Sterling Bay’s tweak for Lincoln Yards: shorter towers, more green space

The developer is making changes to the massive project, seeking to win approval

TRD CHICAGO /
Nov.November 27, 2018 01:05 PM

Sterling Bay’s Andy Gloor and a rendering of of Lincoln Yards (Credit: Sterling Bay)

 

Sterling Bay has tweaked its plans for its proposed Lincoln Yards mega-development, reducing the maximum height of buildings by about 150 feet and increasing the amount of green space by 50 percent.

The changes come ahead of a Thursday night meeting in which the Chicago developer will again pitch the $5 billion project, at the behest of Alderman Brian Hopkins (2nd), according to the Chicago Tribune.

In July, Sterling Bay first went before the public with its plans for the 70-acre development site that straddles the North Branch of the Chicago River. In the months since it has met with a number of community groups in hopes of winning their approval.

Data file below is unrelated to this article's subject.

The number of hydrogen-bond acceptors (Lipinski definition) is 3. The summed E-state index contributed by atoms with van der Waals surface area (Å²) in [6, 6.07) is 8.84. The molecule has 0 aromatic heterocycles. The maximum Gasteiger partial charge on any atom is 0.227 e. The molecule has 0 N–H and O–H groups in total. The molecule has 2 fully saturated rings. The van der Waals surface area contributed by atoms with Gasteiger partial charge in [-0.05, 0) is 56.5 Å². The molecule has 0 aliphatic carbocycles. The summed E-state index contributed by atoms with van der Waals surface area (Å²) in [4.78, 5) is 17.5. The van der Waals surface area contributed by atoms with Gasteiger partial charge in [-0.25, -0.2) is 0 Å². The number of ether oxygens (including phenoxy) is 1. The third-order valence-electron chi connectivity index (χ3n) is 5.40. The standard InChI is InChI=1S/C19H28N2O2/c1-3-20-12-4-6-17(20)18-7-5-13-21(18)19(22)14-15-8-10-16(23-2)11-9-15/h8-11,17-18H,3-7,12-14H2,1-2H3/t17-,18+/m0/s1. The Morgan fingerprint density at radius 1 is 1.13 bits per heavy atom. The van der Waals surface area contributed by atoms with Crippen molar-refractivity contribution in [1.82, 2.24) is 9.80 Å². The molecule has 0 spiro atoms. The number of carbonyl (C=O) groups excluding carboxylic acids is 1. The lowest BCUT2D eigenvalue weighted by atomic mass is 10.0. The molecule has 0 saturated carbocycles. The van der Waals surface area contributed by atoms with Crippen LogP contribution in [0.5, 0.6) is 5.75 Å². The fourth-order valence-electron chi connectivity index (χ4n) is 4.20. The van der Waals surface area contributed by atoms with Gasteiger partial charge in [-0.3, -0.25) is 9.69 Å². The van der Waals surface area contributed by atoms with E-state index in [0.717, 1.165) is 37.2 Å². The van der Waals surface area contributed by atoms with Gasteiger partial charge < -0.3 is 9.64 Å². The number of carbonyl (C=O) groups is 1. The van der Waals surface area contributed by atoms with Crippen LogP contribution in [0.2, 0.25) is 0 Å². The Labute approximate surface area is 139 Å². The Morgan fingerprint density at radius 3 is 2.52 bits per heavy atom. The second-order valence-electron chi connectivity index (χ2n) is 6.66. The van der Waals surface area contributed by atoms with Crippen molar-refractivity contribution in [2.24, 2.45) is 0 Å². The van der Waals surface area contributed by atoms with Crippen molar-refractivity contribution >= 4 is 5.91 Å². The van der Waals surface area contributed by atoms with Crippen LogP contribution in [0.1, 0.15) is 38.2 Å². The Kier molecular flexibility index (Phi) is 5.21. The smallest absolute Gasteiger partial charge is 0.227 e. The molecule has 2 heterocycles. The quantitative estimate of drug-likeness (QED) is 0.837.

At that initial presentation, Sterling Bay proposed buildings as tall as 800 feet. But the revised plan calls for the tallest buildings to be about 650 feet tall, or about 50 stories.

It also now plans to include some 21 acres of open space in the development, up from a little more than 13 acres it originally proposed. Sterling Bay said about a third of the land in the development now would be open space, a major factor for community groups and public officials.

Overall, the project calls for 4,000 to 5,000 residential units, along with office buildings, retail space, hotels and sports and entertainment facilities — including a 20,000-seat soccer stadium.

Hopkins so far has not formally endorsed the plan, and has bristled at Sterling Bay’s efforts to move the project forward, including its decision to file formal zoning plans without first receiving his approval.

City planners, meanwhile, want to create a tax increment financing district in a 168-acre zone surrounding the Lincoln Yards site to help pay for infrastructure improvements, another key community concern with the development. [Chicago Tribune]John O’Brien


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